I remember when pro hockey players showed up for training camp and boasted about how much beer they drank in the offseason. They’d compare their round Buddha-bellies in the locker room and lament that fun time was over. Time for camp.
Back then, players had a couple weeks to skate their way back into shape before the regular season started.
Those pro hockey players from yesteryear would not recognize the physical specimens jammed into today’s NHL training camps. The Arizona Coyotes’ tryout roster reveals size, strength, and speed unknown to the game just a few short years ago. And that’s the Day 1 squad — the subsequent trimming, cutting, and slicing of the roster will reveal the true hockey beasts among beasts.
There were 14 Tucson Roadrunners among the hopefuls at the beginning of the parent club’s NHL camp a few weeks ago. In Monday’s NHL preseason game at Tucson Arena, and in the few days ahead, we’ll find out how many of them will return for the AHL season.
Whether in the NHL or AHL, it is certain that the requirements of the modern game will have them already in prime physical shape.
Today’s hockey pro adheres to a sophisticated training regimen. Buddha-bellies are a rare sighting in a major league locker room.
“Today for players it’s yoga, Pilates, and good diets,” new Roadrunners coach Mike Van Ryn said. “The physical condition of players today are so much better than even five, six, seven years ago.”
The offseason for hockey is now so short that it hardly exists at all.
There are minicamps. Summer games. Development gurus. Endless hours on a treadmill, or running up stairs, or executing a personal training program. Players come to training camp ready to perform — now.
That also means that coaches now have a much better grip on who will make an opening day roster. Oh, there will always be a few good surprises from younger players and bad surprises from returning veterans. But for the most part there are only a few roster spots up for grab as a major league team like the NHL Coyotes breaks camp and starts their preseason games.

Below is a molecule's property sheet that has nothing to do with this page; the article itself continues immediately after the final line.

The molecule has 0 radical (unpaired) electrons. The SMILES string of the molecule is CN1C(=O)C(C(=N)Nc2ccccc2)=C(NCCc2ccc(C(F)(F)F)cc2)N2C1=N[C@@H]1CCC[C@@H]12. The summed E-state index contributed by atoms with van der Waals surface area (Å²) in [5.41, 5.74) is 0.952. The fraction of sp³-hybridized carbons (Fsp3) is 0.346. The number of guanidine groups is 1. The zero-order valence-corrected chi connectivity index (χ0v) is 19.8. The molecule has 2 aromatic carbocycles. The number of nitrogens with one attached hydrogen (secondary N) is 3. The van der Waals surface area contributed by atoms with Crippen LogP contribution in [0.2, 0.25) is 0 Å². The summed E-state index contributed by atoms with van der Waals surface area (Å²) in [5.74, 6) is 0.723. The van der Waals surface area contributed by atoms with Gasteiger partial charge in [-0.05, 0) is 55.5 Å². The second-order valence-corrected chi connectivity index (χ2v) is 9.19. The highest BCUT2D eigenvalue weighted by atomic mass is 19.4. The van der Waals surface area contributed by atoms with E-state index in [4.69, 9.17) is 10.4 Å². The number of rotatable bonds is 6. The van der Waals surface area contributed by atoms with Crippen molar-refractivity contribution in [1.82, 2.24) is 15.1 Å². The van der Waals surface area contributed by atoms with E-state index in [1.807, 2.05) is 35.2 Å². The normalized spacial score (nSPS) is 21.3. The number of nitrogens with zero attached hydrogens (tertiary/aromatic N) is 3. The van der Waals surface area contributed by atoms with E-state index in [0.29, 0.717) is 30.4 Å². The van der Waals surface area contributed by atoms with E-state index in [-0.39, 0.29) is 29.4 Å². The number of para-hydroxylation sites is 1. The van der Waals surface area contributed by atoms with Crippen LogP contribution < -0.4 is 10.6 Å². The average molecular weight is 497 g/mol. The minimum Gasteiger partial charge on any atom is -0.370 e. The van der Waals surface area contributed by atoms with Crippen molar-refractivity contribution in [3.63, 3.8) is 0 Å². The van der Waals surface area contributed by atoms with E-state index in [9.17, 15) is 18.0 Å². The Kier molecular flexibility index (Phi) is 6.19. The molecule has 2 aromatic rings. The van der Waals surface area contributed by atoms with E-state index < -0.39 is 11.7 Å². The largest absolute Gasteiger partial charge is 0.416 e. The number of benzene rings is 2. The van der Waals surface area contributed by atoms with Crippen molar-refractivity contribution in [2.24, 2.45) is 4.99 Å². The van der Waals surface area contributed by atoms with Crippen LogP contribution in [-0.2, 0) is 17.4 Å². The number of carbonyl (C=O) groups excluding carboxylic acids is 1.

Those Roadrunners skating with the Coyotes all want those few open spots. Van Ryn was one of the coaches in the Coyotes’ camp, running drills and watching his Roadrunners work.
“We want them all to believe they will make the big team’s roster,” he said. “Anything can happen in camp. Sometimes the light clicks on and they play over their heads. I’ve seen it happen.”
There have been other NHL preseason games at the Tucson Arena, but they were a generation ago and the results didn’t alter the future of a Tucson hockey team.
Monday’s contest between the Coyotes and Ducks is mostly meaningless in a competitive sense, unless you are one of those Roadrunners fighting to make that opening-day NHL roster.
Some of these Roadrunner prospects probably understand they are not ready yet, and take their inevitable Tucson assignment as a positive step in their development. The young (and talented) Tucson goaltenders Adin Hill and Marek Langhamer fit well into that category. They are a good bet to get to the NHL and sticking there, eventually.
AHL All-Star defenseman Kyle Wood and dynamic forward Christian Fischer most likely need additional seasoning in the AHL. Tucson is good for them.
Then there are players who already have NHL seasons under their belts and who believe they belong in Glendale instead of Tucson. If any of those kinds of guys are sent south, it’ll be new Ryn’s job to integrate them back into the Roadrunners.
This became an issue in the Roadrunners’ locker room last year, after youngster Brendan Perlini was called up to Glendale following a blazing start in Tucson.
Surely, some Roadrunners veterans thought out loud, we should get the NHL call before some kid does.
“You can sulk and play poorly or you can prove people wrong,” Van Ryn said about those yearning to crack the Coyotes lineup. “You need to have the attitude that you’ll be the hardest worker on the team. You need a good attitude.”
Watch out, Ducks. The Tucson Coyotes — I mean the Arizona Roadrunners, um, never mind — will be motivated and mixing it up on Monday night.
For major league hockey prospects, there is no preseason. Their time is now.